This situation resembles someone stripping tires, batteries, etc. off an abandoned car in the middle of the night. Though tacky, a far-worse thing is for the Mayor and City Council to persist in plans to tear down the house itself.


MCGAUGHEY POSTING (2/17/06) TRO violated at 14 E. Jessamine

The editor of the Watchdog newspaper reports that he observed crews disconnecting utility lines to the house at 14 E. Jessamine after the court issued its temporary restraining order at 4:30 p.m. on Wednesday, Feb. 15th. A photograph of him standing next to the backhoe was taken approximately one hour later.

It's unclear whether this incident represents the I-can-do-anything-I-please mentality of the St. Paul inspections department or is an innocent mistake. Perhaps someone at City Hall was unaware of the restraining order or forgot to notify the excavation crew to cancel a previously scheduled order.

This is significant in view of the city's claim that the house has to be demolished because the current owner, Mr. Jayasuriya, did not comply with required procedures - pulling permits, completing work on time, etc. In this instance, the city did not comply with conditions imposed by the court.

I continue to believe that the only valid reason for demolishing a house is if it poses a clear danger to occupants and others in regards to health and safety. The removed asbestos, if there was any, is no longer on the premises. If the city is worried that sheetrocking conceals faulty electrical work, for instance, surely some of it can be removed on a test basis to look at the quality of the work underneath. Earlier allegations that the first floor was being supported by a tilting hydraulic jack have been shown to be ill-founded.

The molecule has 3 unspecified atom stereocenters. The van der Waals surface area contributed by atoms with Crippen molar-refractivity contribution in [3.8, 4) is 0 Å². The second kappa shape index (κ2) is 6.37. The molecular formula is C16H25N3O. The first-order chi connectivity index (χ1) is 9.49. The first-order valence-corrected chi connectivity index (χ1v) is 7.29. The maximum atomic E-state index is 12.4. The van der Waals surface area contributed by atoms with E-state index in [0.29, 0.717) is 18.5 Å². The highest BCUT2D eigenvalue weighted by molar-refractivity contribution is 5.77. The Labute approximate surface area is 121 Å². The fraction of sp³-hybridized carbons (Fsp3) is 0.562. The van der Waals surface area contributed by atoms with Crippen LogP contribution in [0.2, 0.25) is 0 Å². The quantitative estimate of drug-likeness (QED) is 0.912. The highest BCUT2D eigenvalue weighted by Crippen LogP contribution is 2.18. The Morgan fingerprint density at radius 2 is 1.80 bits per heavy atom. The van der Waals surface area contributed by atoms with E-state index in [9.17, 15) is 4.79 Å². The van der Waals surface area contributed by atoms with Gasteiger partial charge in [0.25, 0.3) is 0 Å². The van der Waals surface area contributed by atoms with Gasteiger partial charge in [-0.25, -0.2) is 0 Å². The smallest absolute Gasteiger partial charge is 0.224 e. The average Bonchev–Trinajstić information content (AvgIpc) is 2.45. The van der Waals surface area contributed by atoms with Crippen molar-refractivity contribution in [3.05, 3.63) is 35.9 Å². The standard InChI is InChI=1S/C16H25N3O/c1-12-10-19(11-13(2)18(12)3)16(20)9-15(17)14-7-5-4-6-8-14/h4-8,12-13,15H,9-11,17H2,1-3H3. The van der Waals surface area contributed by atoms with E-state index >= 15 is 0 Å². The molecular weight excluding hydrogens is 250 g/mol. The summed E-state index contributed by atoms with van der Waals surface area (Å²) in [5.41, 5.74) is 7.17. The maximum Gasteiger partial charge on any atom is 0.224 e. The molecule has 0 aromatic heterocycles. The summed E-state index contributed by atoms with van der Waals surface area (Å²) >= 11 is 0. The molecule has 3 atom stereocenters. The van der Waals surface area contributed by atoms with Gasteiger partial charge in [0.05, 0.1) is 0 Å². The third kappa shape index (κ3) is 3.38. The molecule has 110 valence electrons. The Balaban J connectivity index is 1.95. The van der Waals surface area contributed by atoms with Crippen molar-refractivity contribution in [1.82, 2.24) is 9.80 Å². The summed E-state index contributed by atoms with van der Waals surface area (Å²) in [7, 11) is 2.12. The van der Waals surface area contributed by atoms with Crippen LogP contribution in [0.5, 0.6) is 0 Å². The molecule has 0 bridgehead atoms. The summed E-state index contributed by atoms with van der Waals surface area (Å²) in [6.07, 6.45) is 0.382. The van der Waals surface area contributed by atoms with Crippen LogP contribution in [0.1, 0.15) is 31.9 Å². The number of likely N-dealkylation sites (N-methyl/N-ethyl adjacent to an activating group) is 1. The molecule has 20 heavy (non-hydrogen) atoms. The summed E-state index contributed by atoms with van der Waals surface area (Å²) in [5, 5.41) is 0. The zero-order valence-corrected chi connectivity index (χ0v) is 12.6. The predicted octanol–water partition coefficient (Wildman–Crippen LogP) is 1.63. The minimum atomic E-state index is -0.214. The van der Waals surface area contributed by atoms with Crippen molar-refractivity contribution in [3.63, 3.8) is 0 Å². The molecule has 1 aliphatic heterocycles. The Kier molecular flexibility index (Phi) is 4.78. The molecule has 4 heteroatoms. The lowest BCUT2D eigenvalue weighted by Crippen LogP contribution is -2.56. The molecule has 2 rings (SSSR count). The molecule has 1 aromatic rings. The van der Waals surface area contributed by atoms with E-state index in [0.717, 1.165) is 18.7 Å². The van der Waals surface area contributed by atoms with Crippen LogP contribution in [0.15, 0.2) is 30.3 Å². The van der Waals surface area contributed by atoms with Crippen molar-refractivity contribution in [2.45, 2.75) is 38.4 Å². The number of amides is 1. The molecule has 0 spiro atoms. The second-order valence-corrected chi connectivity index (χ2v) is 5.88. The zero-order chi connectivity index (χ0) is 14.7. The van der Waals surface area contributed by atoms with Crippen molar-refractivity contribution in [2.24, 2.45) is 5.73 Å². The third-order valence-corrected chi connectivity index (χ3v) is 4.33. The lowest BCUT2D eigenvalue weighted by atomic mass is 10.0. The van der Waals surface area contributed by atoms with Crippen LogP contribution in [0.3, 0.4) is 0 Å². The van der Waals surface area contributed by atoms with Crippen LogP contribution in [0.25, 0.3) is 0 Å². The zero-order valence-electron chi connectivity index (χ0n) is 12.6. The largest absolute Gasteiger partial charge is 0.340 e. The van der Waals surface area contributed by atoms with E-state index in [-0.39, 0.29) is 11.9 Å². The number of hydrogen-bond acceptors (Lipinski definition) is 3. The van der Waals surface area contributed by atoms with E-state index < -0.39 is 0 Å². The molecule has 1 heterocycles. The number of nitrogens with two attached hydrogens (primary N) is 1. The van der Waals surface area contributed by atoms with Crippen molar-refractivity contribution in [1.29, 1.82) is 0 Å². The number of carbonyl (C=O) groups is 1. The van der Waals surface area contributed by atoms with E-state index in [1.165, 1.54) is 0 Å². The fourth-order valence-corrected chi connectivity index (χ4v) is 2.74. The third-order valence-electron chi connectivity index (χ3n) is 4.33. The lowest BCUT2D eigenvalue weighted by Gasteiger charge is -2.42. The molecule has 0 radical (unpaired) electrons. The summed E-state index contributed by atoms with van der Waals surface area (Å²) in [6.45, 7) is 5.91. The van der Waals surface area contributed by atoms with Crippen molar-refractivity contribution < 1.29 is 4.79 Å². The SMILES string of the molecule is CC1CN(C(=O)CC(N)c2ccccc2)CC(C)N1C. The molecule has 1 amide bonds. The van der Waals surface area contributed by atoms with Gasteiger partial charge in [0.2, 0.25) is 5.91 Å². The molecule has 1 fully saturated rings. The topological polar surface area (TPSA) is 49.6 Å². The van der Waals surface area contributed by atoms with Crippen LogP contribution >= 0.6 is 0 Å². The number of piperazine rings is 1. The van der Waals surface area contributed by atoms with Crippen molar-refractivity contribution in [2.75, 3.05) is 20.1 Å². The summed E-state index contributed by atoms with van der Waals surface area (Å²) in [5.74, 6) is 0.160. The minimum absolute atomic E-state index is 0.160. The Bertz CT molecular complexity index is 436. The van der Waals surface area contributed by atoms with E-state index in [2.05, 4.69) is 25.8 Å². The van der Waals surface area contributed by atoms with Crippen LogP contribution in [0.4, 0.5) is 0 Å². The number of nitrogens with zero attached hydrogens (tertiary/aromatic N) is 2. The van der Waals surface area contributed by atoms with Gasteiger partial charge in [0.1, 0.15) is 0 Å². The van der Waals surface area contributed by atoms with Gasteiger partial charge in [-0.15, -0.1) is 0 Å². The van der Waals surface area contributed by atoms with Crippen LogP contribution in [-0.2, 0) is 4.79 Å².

I would take exception to some postings which say this is all one big conspiracy theory and none of it can be believed. Most factual assertions are supported by photographs, sworn affidavits, and eyewitness accounts. The Watchdog newspaper has posted much of this evidence on its website at for all to see. In addition, our protest demonstration on Tuesday at 1 p.m. was, in effect, an open house which allowed any interested person to inspect the interior part of the house. Many availed themselves of that opportunity including television crews.

Look, the best outcome would be for the city to swallow its pride and negotiate an agreement to lift the condemnation and require the current owners to sell the building to some other party, approved both by the city and the sellers. That way, Nancy Osterman could get the modest sum of money that she and her family need to get on with their lives. Also, St. Paul taxpayers would have a house worth $230,000 to $287,000 on the tax rolls, bringing in revenue immediately for the city.

Alternatively, the court should appoint an independent evaluator - not the West St. Paul inspectors that Steve Magner brought with him when he threatened to have potential witnesses arrested if they did not leave the house immediately - could do a thorough inspection of the house to determine its condition with respect to health and safety. If the house passes that test, it should stand. If it's shown to be unsafe, it should be repaired. Only if it cannot be repaired should it be demolished.

I would point out that, in the past, official claims that repair costs would exceed the value of the house have been based on highly dubious methods of calculation. in his statement, Mr. Kessler does not say how he arrived at his cost estimates. However, if he's worried that the front part of the house would collapse if the tilting hydraulic jack - which was, in fact, two solidly positioned screw jacks that have been there for at least 30 years - fell over, experts have told me it would be a simple matter to insert some other kind of support beneath that beam in the crawl space.